13 Feb 2009: Opinion

Clinton’s China Visit Opens
Door on Climate Change

Secretary of State Hillary Clinton’s trip to China could be the first step in forging a partnership between the world’s largest emitters of greenhouse gases. A leading China expert sets forth a blueprint for how the U.S. and China can slow global warming – and strengthen their crucial relationship.

by orville schell

Secretary of State Hillary Clinton leaves this weekend for her first trip abroad, visiting Japan, Korea, China, and Indonesia. By far her most important port-of-call will be Beijing, not only because her stop suggests the emphasis she and the new U.S. president intend to place on China, but also because the new U.S. administration seems inclined to put climate change close to the center of Sino-U.S. relations.

Before anything else intrudes, now is the time to ponder what the foundation of a comprehensive, new architecture for Sino-U.S. relations might look like. Few issues bind us as closely together, or offer as much opportunity for economic gain for each country, as helping solve the climate crisis by jointly developing renewable energy technologies, launching projects to capture and store carbon dioxide from coal-burning power plants, and collaborating in a host of other ways to slow global warming.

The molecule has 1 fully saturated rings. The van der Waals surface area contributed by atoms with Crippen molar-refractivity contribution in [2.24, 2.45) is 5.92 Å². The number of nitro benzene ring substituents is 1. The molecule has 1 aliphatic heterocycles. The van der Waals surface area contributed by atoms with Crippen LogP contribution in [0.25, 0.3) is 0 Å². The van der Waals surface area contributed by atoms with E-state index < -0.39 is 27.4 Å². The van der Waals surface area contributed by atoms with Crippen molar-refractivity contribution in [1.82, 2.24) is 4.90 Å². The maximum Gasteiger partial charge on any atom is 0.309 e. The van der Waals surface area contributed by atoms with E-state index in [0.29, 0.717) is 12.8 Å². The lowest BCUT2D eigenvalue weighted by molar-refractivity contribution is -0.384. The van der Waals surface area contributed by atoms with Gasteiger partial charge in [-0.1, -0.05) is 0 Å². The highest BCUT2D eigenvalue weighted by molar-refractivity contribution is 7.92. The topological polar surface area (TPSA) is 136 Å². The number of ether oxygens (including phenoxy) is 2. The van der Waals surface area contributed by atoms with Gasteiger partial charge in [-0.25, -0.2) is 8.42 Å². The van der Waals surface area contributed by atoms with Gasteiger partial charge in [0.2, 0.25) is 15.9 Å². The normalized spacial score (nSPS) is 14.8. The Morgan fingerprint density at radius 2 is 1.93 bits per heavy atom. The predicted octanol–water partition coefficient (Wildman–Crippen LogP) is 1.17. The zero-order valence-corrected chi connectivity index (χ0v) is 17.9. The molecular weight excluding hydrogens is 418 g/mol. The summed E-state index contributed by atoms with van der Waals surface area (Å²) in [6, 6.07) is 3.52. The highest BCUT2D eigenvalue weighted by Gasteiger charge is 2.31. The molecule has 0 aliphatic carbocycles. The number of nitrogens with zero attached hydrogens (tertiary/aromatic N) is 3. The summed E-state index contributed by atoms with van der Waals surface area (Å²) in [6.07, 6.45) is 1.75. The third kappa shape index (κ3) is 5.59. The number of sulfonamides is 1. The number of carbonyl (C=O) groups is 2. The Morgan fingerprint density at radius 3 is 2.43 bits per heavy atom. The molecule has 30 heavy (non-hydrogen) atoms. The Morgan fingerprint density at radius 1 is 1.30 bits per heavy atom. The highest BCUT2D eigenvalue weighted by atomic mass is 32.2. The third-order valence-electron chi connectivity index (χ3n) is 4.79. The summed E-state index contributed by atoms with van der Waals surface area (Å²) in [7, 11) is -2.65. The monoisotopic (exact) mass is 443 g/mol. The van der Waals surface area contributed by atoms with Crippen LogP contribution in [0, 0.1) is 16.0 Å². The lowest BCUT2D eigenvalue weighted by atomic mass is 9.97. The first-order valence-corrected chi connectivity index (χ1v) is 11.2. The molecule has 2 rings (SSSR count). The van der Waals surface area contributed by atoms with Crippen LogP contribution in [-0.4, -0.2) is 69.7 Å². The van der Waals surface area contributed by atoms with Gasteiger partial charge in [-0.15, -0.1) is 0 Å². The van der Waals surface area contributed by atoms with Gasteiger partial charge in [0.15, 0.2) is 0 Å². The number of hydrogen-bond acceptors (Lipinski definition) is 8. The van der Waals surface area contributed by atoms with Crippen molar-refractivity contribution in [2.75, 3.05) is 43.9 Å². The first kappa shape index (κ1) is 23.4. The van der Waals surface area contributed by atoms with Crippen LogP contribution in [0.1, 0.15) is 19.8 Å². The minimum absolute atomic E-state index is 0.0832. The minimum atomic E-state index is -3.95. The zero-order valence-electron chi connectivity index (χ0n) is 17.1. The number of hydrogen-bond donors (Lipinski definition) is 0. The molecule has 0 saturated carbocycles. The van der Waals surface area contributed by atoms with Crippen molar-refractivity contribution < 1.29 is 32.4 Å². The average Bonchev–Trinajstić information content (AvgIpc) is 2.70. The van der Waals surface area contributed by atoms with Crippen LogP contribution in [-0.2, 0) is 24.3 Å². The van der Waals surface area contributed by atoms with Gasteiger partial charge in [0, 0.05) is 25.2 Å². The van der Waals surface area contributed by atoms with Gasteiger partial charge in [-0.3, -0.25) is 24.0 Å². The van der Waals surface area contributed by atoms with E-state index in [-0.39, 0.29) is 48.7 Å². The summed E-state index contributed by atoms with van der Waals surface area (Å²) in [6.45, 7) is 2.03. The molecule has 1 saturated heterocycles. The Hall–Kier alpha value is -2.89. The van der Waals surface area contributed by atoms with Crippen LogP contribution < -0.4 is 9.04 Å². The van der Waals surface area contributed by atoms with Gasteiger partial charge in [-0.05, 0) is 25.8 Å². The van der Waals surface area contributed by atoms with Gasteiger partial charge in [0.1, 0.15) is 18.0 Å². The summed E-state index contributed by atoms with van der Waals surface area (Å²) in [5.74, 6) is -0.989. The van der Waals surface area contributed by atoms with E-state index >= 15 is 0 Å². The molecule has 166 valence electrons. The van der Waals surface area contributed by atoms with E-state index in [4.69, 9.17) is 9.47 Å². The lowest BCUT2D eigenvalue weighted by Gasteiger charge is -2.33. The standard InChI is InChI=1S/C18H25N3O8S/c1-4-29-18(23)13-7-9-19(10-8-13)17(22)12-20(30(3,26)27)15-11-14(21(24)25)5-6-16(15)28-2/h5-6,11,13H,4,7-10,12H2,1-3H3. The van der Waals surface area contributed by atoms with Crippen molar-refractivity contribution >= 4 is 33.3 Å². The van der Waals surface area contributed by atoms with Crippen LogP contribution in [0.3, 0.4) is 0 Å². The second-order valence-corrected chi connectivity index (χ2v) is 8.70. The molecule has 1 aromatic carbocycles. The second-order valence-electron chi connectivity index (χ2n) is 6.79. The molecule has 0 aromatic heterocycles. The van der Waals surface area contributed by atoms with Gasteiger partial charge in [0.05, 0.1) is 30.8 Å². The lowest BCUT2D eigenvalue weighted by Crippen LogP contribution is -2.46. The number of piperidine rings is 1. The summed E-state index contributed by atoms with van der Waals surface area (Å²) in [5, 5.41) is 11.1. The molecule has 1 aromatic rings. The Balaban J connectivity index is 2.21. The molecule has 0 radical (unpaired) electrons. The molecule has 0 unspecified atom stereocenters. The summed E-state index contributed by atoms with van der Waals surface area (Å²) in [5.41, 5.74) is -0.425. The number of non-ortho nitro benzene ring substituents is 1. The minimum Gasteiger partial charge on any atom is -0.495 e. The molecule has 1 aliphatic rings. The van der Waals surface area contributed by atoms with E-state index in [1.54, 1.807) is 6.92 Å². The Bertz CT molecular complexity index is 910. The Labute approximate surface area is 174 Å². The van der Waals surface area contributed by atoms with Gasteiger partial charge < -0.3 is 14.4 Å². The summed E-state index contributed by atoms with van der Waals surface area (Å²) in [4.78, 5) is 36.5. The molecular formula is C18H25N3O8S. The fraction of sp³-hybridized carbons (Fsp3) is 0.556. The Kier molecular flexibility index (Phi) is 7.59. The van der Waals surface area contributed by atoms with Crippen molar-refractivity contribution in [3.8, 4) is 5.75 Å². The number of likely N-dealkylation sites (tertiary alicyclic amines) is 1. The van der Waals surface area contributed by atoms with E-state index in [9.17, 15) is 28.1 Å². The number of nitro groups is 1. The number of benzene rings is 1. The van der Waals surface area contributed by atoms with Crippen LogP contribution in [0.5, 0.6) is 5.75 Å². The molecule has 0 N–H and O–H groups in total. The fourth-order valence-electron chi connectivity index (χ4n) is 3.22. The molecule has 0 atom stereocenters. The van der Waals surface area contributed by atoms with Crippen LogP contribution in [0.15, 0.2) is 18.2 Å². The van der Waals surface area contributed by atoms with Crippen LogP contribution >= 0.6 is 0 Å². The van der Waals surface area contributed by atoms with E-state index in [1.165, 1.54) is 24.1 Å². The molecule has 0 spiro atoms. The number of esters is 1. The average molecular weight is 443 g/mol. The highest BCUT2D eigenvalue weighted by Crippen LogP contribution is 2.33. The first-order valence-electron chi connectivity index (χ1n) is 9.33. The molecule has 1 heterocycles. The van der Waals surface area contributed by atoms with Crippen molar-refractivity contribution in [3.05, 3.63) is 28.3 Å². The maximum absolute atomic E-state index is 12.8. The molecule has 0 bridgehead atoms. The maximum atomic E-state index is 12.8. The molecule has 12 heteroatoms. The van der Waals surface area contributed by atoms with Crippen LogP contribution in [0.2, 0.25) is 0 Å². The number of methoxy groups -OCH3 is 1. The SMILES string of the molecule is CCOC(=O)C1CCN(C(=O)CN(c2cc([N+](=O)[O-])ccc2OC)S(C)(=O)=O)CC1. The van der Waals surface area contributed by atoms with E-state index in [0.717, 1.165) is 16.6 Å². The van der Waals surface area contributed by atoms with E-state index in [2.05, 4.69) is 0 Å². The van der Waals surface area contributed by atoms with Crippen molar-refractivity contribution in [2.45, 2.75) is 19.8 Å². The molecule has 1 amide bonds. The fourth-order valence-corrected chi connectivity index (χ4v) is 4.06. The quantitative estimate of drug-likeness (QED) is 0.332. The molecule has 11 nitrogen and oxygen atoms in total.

That sort of cooperation by the leaders of the world’s largest developed and developing economies and the two biggest emitters of greenhouse gases —
The two nations now have a unique opportunity to tackle the most long-term danger now facing the planet.
our two nations produce between 40 to 50 percent of the world's greenhouse gases — would go a long way toward putting these two critical nations in motion and ultimately arriving at a global solution to the climate crisis through the U.N. negotiation process. The stark reality is that if a way cannot be found for these two countries to jointly confront global warming, it will be impossible for the world as a whole to arrive at a solution.